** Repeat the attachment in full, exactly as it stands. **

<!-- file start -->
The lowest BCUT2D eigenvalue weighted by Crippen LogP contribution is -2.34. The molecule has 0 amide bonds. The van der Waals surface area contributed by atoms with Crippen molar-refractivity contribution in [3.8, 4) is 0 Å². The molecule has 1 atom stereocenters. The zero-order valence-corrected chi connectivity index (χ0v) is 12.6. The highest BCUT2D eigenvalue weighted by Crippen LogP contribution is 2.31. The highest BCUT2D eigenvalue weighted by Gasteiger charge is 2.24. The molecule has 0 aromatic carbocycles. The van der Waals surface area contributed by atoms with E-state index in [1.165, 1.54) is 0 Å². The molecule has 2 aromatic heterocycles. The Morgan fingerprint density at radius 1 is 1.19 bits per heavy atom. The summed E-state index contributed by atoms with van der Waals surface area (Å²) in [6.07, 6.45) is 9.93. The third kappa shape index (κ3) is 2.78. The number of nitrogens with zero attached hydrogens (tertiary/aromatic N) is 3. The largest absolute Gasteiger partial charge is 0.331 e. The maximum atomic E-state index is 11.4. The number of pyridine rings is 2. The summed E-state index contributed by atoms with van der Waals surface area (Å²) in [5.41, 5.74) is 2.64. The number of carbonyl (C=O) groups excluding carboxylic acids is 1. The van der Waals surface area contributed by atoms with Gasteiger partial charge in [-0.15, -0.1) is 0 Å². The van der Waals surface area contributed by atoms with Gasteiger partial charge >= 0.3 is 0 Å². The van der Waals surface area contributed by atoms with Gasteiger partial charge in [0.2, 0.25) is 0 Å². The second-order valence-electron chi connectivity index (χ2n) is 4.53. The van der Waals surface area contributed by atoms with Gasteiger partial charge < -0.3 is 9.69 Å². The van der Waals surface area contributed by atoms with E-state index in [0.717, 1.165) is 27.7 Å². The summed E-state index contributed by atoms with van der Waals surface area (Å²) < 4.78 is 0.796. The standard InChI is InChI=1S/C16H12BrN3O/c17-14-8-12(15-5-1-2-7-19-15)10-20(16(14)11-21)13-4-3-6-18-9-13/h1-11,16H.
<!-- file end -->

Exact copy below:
The lowest BCUT2D eigenvalue weighted by Crippen LogP contribution is -2.34. The molecule has 0 amide bonds. The van der Waals surface area contributed by atoms with Crippen molar-refractivity contribution in [3.8, 4) is 0 Å². The molecule has 1 atom stereocenters. The zero-order valence-corrected chi connectivity index (χ0v) is 12.6. The highest BCUT2D eigenvalue weighted by Crippen LogP contribution is 2.31. The highest BCUT2D eigenvalue weighted by Gasteiger charge is 2.24. The molecule has 0 aromatic carbocycles. The van der Waals surface area contributed by atoms with E-state index in [1.165, 1.54) is 0 Å². The molecule has 2 aromatic heterocycles. The Morgan fingerprint density at radius 1 is 1.19 bits per heavy atom. The summed E-state index contributed by atoms with van der Waals surface area (Å²) in [6.07, 6.45) is 9.93. The third kappa shape index (κ3) is 2.78. The number of nitrogens with zero attached hydrogens (tertiary/aromatic N) is 3. The largest absolute Gasteiger partial charge is 0.331 e. The maximum atomic E-state index is 11.4. The number of pyridine rings is 2. The summed E-state index contributed by atoms with van der Waals surface area (Å²) in [5.41, 5.74) is 2.64. The number of carbonyl (C=O) groups excluding carboxylic acids is 1. The van der Waals surface area contributed by atoms with Gasteiger partial charge in [-0.15, -0.1) is 0 Å². The van der Waals surface area contributed by atoms with Gasteiger partial charge >= 0.3 is 0 Å². The van der Waals surface area contributed by atoms with Gasteiger partial charge in [0.2, 0.25) is 0 Å². The second-order valence-electron chi connectivity index (χ2n) is 4.53. The van der Waals surface area contributed by atoms with Gasteiger partial charge < -0.3 is 9.69 Å². The van der Waals surface area contributed by atoms with E-state index in [0.717, 1.165) is 27.7 Å². The summed E-state index contributed by atoms with van der Waals surface area (Å²) < 4.78 is 0.796. The standard InChI is InChI=1S/C16H12BrN3O/c17-14-8-12(15-5-1-2-7-19-15)10-20(16(14)11-21)13-4-3-6-18-9-13/h1-11,16H.